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Welcome to the Show: Spokane-based SBLive Sports partners with Sports Illustrated

The team at SBLive Sports includes, from left, Dan Dickau, Regan Dickson, Gray Reid, Dan Beach and Zach Bonneau. The company’s office is in The Spokesman-Review Building in downtown Spokane.  (Jesse Tinsley/The Spokesman-Review)
The team at SBLive Sports includes, from left, Dan Dickau, Regan Dickson, Gray Reid, Dan Beach and Zach Bonneau. The company’s office is in The Spokesman-Review Building in downtown Spokane. (Jesse Tinsley/The Spokesman-Review)

Growing up, Sports Illustrated magazines were Dan Beach’s go-to for national sports news and stories.

“If you’re in your 50s (now), that was how you got your sports,” said Beach, a Spokane native. “If you’re in your 20s, you’ve probably only heard about the swimsuit edition.”

Beach ended up embarking on his own career in sports media, which led to him cofounding his own media company called SBLive Sports, formerly known as Scorebook Live. The Spokane-based company is centered on the high school sports market, offering articles, highlights, power rankings and more via a mobile app, website and social media platforms.

Now, SBLive and Sports Illustrated publisher The Arena Group have announced a new partnership to make SBLive a member of the Sports Illustrated Media Group.

As part of the partnership, the Spokane company will migrate its content services to platforms used by The Arena Group, giving SBLive access to improved content management and advertising technology – and more exposure, Beach said.

Beyond aesthetic changes to the website, Beach said the changeover with Sports Illustrated branding should be mostly seamless for users. Eighty percent of SBLive’s audience is mobile, he added.

“It was a no-brainer. It was an iconic brand that isn’t in the high school space that wanted to be,” Beach said. “We all grew up with Sports Illustrated, and this is an opportunity for us, and them, to introduce (Sports Illustrated) to a generation of teenagers that maybe didn’t.”

The Cowles Co., which owns The Spokesman-Review, is SBLive’s lead investor, Beach said.

SBLive will remain independent, as the partnership with Sports Illustrated is not an acquisition of the kind announced earlier this year with The Arena Group’s purchase of The Spun, an online sports publication, Beach said.

“The best part about this was our two content organizations met multiple times leading up to this and felt that culturally, processwise, professionally, it was a fit,” he said. “There was a high value on professional journalism, and SI is known for that. We are becoming known for that.”

Sports Illustrated, founded in 1954, has worked to evolve since its heyday with the transition of traditional print media to a more digital landscape.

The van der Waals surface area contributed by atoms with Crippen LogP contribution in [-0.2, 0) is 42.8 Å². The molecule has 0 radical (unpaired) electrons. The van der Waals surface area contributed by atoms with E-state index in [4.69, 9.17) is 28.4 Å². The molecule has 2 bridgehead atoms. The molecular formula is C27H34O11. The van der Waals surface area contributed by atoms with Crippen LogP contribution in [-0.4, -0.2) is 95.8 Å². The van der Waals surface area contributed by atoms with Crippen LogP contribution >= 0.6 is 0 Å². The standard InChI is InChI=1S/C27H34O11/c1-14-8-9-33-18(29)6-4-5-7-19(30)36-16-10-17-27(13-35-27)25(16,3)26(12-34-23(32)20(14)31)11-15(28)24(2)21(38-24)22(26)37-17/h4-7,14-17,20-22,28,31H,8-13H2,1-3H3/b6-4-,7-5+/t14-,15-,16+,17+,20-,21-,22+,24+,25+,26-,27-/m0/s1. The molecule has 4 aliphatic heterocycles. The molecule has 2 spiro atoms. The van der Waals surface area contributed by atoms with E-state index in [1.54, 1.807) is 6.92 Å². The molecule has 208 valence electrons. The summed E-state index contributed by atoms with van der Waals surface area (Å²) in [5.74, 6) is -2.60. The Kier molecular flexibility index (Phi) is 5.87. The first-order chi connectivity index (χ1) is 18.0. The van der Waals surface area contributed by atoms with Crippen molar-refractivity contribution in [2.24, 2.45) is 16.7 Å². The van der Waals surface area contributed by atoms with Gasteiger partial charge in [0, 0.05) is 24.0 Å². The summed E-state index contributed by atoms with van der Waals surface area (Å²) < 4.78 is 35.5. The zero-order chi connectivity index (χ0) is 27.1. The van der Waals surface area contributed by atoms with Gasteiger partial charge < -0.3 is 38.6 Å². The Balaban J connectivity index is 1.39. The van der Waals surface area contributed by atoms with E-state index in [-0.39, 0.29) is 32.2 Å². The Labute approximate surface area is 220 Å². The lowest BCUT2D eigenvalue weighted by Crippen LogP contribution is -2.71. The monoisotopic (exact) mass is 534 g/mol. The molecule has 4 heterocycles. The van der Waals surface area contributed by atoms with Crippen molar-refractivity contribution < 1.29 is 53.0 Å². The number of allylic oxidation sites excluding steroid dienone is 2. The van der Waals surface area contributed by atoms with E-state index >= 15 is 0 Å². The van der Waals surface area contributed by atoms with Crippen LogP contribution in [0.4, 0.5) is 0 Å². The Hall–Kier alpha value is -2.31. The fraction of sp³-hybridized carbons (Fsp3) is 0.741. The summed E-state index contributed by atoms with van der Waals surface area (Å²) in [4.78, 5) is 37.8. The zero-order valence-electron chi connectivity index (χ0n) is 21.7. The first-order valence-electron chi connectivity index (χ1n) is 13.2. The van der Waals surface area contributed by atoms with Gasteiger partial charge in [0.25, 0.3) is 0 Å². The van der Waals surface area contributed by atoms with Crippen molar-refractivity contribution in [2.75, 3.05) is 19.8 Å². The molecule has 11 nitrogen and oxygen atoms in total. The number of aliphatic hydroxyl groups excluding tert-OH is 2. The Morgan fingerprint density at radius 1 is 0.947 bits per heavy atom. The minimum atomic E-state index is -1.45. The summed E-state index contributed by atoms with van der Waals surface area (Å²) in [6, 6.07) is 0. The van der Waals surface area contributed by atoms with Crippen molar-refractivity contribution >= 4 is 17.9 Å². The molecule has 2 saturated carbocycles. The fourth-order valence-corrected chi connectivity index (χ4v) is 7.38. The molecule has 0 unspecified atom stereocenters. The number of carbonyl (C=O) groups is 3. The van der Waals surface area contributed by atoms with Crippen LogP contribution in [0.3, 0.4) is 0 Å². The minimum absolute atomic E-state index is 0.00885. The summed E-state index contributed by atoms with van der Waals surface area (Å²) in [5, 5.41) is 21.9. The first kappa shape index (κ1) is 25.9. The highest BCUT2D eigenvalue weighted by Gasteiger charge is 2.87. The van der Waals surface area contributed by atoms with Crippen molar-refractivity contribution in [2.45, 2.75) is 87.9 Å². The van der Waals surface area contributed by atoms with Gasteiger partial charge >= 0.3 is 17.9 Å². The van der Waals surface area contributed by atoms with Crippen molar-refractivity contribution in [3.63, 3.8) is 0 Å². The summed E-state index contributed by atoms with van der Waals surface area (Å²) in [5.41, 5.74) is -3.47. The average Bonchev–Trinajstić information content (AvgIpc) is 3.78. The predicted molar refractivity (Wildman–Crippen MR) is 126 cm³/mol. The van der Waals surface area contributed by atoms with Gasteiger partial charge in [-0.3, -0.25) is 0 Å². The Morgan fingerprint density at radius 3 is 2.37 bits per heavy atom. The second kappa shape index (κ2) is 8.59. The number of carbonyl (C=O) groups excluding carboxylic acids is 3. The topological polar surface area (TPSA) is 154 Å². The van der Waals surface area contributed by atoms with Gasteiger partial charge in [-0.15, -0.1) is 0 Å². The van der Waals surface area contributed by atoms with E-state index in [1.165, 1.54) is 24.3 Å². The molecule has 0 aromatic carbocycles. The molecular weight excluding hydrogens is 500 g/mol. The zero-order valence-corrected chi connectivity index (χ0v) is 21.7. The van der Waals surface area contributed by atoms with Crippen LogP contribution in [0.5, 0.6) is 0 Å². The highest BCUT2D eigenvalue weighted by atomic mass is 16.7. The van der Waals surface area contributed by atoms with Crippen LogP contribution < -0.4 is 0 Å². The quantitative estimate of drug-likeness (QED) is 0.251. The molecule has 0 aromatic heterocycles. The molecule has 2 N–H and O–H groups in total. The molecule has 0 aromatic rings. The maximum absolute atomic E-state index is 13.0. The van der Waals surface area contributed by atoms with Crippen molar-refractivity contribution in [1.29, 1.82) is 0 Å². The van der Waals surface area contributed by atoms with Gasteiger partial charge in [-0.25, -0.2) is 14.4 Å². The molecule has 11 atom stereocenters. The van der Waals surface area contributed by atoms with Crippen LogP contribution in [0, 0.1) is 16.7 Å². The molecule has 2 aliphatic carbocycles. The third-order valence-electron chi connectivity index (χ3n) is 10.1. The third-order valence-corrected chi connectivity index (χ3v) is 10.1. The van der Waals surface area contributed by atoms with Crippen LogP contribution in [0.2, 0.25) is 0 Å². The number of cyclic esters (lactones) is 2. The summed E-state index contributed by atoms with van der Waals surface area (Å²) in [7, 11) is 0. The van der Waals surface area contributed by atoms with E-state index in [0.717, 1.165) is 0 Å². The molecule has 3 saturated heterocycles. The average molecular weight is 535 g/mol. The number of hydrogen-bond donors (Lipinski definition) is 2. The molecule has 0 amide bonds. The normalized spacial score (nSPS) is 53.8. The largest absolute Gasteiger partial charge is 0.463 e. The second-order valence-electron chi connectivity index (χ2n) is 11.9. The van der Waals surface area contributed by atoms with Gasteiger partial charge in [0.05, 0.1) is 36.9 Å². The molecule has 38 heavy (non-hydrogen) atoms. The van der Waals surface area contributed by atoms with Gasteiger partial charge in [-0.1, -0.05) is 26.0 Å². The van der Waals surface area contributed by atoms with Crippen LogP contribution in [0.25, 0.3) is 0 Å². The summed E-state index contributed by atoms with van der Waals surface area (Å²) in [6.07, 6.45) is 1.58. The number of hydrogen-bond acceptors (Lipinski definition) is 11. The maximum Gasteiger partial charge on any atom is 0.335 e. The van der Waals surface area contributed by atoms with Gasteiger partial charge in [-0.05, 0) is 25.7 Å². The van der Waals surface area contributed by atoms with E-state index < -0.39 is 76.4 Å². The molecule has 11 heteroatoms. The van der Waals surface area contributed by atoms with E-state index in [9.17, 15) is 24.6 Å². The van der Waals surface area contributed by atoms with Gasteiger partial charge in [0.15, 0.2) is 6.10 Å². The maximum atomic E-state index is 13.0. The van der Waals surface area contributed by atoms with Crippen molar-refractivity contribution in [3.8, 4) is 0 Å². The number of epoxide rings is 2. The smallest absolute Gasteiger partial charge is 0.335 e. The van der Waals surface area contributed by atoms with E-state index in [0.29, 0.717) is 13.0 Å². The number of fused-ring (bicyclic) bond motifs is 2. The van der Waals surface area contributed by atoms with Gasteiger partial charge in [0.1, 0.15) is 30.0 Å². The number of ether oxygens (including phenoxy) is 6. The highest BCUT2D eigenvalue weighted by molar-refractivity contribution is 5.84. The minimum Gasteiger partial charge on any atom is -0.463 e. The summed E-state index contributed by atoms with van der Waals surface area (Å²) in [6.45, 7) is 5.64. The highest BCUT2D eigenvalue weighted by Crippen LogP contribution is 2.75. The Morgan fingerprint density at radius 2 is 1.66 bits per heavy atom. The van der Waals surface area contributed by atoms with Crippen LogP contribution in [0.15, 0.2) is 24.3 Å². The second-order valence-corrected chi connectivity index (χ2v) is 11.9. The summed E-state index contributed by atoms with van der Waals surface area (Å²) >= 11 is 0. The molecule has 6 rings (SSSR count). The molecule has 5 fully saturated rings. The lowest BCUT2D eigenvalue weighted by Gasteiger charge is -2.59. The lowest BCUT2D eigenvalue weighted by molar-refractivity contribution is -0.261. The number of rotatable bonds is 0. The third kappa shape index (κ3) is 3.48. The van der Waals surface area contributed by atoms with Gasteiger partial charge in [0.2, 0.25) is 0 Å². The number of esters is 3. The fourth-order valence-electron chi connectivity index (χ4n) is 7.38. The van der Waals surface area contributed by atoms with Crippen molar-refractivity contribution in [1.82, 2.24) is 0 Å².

The magazine was sold in 2019 to the New York City-based Authentic Brands Group, which then sold the magazine’s print and digital publishing rights to The Arena Group. The Arena Group, known as Maven until rebranding in September, has spent nearly two years expanding the new sites part of the Sports Illustrated Media Group, a collective anchored by its namesake, according to Forbes.

“We are pleased to collaborate with and support SBLive to enhance the coverage of high school athletes as they continue their athletic journey,” Eric Aledort, The Arena Group’s senior vice president of business development and partnerships, said in a statement. “We value the content and success Dan and the team have had and look forward to growing the audience together.”

Beach, who previously worked at ESPN, said Scorebook Live started out by building apps, live scoreboards, bracket technology and other software tools for use by high school sports teams and state associations.

Initially developed as a scorebook app to more effectively inform local media of high school scores and results, Beach said, Scorebook eventually transitioned into the sports media realm. The company has since deployed reporters to 10 different states with plans to eventually double that number, Beach said. Even still, the platform already has schedules and scores from select teams across the country.

The name changed to SBLive Sports in early 2020.

“It’s really a hyperlocal market. Highly fragmented,” Beach said of high school sports media. “That’s why we felt there was an opportunity, because for the longest time newspapers were really the traditional source for high school sports. And now as local newspapers have had other challenges, high school sports is one of the first things to go.”

Beach said he’s known Ross Levinsohn, CEO of The Arena Group, through various business meetings over the years. One of the first cobranded products out of the partnership will be a national high school basketball ranking called “The Power 25.”

The partnership comes after SBLive “weathered the storm of COVID” with the shutdown of high school sports that came early in the COVID-19 pandemic, Beach said.

Beach said the company expects that Sports illustrated can better “monetize the eyeballs” on SBLive content, providing more potential for growth.

SBLive Sports has a staff of 30 people, with another 40 to 50 freelance reporters and photographers on call.

“The existence of a nationally relevant sports media company being headquartered in Spokane, Washington, with Spokane investors would be pretty exciting,” Beach said. “Spokane is already a great sports town, thanks to the Zags, Hoopfest, Bloomsday, Spokane Chiefs and the Spokane Indians, so why not also have a sports media company here as well?”

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